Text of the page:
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I saw the solution on griffiths, I didnt understand why in the monopole term they integrate from 0 to r, and then in the dipole they integrate on theta from 0 to pi and in the quadrupole the integration is on phi. why integrate separately, i would have integrate r,theta and phi in each term? i dont understand the contribuitions from each term in the case of a sphere.

  • $\begingroup$ Do you know how to calculate the monopole, dipole, and quadrupole moment for a general charge distribution? $\endgroup$ – probably_someone Apr 29 '20 at 2:19
  • $\begingroup$ yes, i just dont get why in solution of problem, why the monopole term is only integrated from 0 to r, for example? why not integrate the term in theta and phi too? and the same for the dipole, only the quadrupole is integrated in r, phi and theta. $\endgroup$ – Ana Branco Apr 29 '20 at 2:25

I am assuming that you do know how $d\tau$ became $\displaystyle r^2sin\theta \;dr\;d \theta \; d\phi$.

And also the order of the integration. (If not check the section 1.4 Curvilinear Coordinates)

Proceeding to your question, the problem says there is a sphere,centered at origin,carries charge density $$\rho (r,\theta)= k \frac{R}{r^2}(R-2r) sin \theta$$ See here you don't know how the potential due to this term acts at a specific distance, whether it's a dipole or monopole or something else. So we use the formula provided to us in the previous page, whose sole purpose is to calculate the potential for whatsoever charge density.

$$V(r)=\displaystyle \frac{1}{4 \pi \epsilon_0} \sum^\infty_{n=0}\frac{1}{r^{n+1}}\int (r')^n P_n (cos \theta')\rho(r')d \tau'$$


\begin{aligned} V(r) &=\frac{1}{4 \pi \varepsilon_{0}} \sum_{n=0}^{\infty} \frac{1}{r^{(n+1)}} \int\left(r^{\prime}\right)^{n} P_{n}(\cos \theta) \rho d \tau \\ &=\frac{1}{4 \pi \varepsilon_{0}}\left[\frac{1}{r} \int \rho d \tau+\frac{1}{r^{2}} \int r^{\prime} \cos \theta \rho d \tau+\frac{1}{r^{3}} \int\left(r^{\prime}\right)^{2}\left(\frac{3}{2} \cos \theta-\frac{1}{2}\right) \rho d \tau+\cdots\right] \end{aligned}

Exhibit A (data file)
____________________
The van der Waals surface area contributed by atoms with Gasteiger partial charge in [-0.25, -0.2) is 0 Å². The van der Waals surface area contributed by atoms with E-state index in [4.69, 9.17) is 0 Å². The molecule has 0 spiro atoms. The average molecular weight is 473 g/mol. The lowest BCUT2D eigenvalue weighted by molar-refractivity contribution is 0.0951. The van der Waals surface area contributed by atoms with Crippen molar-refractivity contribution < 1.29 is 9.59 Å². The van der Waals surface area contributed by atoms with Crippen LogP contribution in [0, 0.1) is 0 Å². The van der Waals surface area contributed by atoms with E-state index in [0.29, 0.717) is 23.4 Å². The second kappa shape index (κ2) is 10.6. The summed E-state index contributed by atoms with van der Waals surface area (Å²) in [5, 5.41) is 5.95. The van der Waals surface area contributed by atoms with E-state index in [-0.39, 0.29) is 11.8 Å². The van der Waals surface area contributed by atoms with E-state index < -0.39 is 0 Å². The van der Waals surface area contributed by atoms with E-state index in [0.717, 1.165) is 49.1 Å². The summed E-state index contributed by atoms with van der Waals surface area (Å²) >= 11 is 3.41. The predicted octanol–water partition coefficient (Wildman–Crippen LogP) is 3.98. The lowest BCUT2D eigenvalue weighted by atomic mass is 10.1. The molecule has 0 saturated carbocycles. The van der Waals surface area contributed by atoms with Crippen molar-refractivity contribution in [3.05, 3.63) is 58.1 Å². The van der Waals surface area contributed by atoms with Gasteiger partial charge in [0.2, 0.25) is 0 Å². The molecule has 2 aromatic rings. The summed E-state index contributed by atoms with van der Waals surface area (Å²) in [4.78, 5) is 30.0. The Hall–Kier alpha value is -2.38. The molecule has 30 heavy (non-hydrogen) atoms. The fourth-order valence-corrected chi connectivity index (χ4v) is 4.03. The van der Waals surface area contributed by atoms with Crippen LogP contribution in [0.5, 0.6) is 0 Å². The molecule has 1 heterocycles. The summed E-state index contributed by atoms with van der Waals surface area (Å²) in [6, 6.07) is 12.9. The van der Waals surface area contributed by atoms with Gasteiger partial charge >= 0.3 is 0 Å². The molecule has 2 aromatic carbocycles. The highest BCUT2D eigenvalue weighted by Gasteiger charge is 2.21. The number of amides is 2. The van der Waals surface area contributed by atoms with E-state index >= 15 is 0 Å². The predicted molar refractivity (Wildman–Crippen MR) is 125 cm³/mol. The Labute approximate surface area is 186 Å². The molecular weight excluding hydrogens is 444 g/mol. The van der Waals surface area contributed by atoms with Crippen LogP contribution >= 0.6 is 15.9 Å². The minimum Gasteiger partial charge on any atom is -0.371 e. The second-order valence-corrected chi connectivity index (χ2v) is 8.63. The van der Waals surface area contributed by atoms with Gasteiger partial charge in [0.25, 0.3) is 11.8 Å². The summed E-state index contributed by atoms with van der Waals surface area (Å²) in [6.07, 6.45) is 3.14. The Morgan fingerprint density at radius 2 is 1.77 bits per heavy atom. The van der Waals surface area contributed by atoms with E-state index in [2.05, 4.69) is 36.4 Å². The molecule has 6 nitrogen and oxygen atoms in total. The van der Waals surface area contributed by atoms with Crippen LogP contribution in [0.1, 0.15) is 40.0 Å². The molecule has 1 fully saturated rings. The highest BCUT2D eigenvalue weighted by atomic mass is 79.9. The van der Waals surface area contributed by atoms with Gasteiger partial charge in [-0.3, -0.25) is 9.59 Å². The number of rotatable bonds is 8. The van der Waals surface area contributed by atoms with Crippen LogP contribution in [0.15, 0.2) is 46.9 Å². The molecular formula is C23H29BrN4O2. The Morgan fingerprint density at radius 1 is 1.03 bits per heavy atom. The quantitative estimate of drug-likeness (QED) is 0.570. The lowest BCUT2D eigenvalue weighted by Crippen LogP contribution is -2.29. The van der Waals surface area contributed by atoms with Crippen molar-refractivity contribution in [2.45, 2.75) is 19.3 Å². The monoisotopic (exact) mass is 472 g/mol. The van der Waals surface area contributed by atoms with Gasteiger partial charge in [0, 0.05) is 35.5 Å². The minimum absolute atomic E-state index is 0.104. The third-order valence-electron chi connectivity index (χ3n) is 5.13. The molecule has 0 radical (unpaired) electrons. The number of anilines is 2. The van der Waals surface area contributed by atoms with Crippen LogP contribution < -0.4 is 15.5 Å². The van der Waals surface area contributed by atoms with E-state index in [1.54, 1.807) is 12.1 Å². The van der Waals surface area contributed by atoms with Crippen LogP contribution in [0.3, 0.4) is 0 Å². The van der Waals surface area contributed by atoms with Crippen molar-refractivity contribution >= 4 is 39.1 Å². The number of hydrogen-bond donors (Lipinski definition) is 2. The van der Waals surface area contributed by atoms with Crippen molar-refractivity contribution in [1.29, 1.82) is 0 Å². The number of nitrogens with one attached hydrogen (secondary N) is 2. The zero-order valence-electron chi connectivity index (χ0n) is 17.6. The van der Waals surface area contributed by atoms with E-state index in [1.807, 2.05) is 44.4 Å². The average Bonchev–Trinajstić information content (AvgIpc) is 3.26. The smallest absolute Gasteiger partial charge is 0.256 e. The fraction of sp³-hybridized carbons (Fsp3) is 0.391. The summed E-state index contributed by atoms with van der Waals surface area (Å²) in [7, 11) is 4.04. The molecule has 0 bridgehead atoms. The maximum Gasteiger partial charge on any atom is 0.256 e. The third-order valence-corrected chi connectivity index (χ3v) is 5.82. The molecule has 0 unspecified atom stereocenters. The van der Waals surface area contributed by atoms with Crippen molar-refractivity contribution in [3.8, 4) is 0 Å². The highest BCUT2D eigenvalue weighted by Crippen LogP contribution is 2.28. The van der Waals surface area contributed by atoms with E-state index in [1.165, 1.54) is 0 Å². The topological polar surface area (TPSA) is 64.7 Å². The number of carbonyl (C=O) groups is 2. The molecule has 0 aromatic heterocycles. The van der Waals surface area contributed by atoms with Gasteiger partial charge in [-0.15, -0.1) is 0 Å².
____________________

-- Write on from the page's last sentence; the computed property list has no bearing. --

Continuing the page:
Each next term in the expansion of above equation represents what would have happened if the distribution was having one more pole.

You can check yourself by separating each term and comparing them with formulas for the monopole,dipole and quadropole in earlier classes.

Coming to the question , you don't know what "pole" your charge density represents so you put it in the equation above.

You check if it was monopole by considering only first term but it turns out while computing $dr$ part the whole integral goes zero. Dipole contribution to the potential is zero. So you move on to next term in the expansion considering what your charge distribution has as dipole contribution.

But again you get the integral going to zero.

Then you calculate the third term in the integral for Quadropole. You get an answer and stick to it.

Mostly we go on to two-three terms at most. It is because at larger distances we assume the distribution in focus by it's net charge and the difference in values we get by calculating only three terms and four terms is not that significant for now(college level).

Like Griffiths says successive terms tell us how to improve the approximation if greater precision is required


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